Monday 9 July 2018
I have been eating off wooden plates for more than a decade. No other material is more durable and beautiful for the purpose of serving our meals than wood. You can serve any matter of food on them. You can carve a juicy steak, and serve foods that stain wood without any ill effects. Now if you can't see your work with knife marks and stains on it, then wood is not for you. When I see this patina I see history and love, because if you are like me, most of the business of the house is done over the daily meal. The wear and tear are the details of our lives.
Making your own dinner plates is a relatively easy task for most woodturners. The key is to start with a quartersawn piece of wood. Since plates get thoroughly washed daily they will absorb water then shrink when they dry. Being quartersawn will keep them flat. This makes them easier to use. You will also want to use a wood that is durable for such use. Any soft hardwood will work – maple (Acer campestre), sycamore (Acer pseudoplatanus), walnut (Juglans regia), fruit wood, beech (Fagus sylvatica), birch (Betula pendula), etc.
I see a lot of sycamore in my town. I only use it for its quartersawn beauty, which makes it perfect for plates. Typically plates average 280 x 25mm in size.
For this particular project I previously cut out of the log 305 x 32mm slabs and sticker them to dry. After approximately 120 days of drying time, I cut the slabs circular and let them dry for another 120 days. They are then ready for you to turn.
The first step for this project is to mount the plate stock on a screw centre that has a spacer in front of it, which only lets the screw protrude 12mm
Next, you need to secure the stock with the tailstock of the lathe
Now you can true up the diameter, top and bottom of the blank with a 16mm bowl gouge
Remove the tailstock then remove wood to form the profile and base
The base diameter for plates should be no smaller than 75% of the total diameter. As the plate is now 267mm in diameter, you should mark a base diameter of 200mm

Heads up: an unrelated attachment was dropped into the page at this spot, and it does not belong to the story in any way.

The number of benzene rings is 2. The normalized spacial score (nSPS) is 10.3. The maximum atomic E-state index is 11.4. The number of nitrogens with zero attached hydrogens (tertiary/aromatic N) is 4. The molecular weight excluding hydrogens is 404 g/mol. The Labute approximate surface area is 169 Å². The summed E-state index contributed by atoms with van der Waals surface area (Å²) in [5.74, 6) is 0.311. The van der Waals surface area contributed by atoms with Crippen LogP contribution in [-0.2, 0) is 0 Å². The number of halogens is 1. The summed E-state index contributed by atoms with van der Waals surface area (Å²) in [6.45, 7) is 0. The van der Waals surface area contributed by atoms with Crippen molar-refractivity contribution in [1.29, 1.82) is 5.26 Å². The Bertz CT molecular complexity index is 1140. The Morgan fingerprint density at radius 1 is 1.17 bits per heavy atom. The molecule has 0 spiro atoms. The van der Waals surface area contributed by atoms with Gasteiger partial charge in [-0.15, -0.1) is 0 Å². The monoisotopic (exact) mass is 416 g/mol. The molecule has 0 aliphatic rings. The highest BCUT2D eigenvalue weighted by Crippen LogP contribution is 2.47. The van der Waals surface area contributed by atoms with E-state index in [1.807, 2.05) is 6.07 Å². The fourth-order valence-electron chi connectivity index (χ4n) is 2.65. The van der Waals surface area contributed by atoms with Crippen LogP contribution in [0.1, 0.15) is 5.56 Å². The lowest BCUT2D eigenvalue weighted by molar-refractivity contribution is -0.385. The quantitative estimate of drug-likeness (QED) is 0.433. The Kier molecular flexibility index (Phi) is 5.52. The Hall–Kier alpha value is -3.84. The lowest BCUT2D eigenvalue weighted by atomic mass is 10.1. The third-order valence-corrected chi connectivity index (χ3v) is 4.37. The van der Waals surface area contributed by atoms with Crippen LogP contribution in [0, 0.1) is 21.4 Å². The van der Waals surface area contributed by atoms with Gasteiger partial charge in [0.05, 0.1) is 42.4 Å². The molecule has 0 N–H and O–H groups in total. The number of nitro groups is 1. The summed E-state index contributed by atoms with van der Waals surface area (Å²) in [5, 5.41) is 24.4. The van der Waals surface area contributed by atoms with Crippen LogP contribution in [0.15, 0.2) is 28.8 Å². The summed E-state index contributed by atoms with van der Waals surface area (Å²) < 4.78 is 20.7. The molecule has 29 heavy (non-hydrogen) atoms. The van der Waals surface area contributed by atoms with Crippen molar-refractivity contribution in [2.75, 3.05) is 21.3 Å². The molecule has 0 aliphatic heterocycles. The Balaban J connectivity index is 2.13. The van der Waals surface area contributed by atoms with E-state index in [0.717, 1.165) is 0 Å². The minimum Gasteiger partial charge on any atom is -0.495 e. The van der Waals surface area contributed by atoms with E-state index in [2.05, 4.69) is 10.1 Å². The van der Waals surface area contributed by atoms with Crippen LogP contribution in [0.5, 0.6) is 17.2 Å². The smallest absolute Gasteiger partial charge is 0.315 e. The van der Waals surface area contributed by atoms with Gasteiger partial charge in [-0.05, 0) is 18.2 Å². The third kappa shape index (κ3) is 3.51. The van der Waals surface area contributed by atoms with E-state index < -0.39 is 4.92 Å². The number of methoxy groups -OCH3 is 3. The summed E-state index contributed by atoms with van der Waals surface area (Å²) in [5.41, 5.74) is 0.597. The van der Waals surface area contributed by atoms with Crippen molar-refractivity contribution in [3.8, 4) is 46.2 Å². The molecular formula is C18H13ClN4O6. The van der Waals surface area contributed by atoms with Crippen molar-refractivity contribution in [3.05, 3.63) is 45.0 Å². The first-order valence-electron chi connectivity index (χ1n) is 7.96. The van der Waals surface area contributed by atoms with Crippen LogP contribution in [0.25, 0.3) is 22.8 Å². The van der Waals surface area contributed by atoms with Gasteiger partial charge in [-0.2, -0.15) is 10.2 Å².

Cut a 5mm tenon with a 90° surface to use as a chucking device. You can also recess the base a few millimetres to add detail; this will also help stabilise the piece over time
Shear scrape the profile with a 12mm shear scraping bowl gouge
Test with a straight edge to make sure the base will sit flat
Sand to 400 grit then lightly mist the surface with water to raise the grain and let dry. Use a worn piece of 400 grit to cut any raised grain, pressing hard at the end to slightly burnish the wood
Remove the plate from the screw. Make a jam chuck from a 255 x 50mm piece of green wood and support with the screw chuck or any secure means. True it up and mark the base's diameter
Use a spindle gouge to recess the jam chuck to fit the plate base
Cut the recess snugly enough to securely hold the plate while you take cuts from the interior. Do not rely on an insecure fit
Secure the plate in the newly made chuck and support with the tailstock. Keep the thickness of the entire plate around 12mm. Address the rim with a 10mm bowl gouge to get the thickness and design a bead at the rim with a 10mm spindle gouge to add detail
Remove more material in the centre with the 16mm bowl gouge. Remove the tailstock to get full access to the interior surface of the plate
Make a smooth surface keeping a 12mm thickness throughout. Sand using the same process as before. Remove the plate by tapping the back of the jam chuck, then sign the piece, add the species of wood an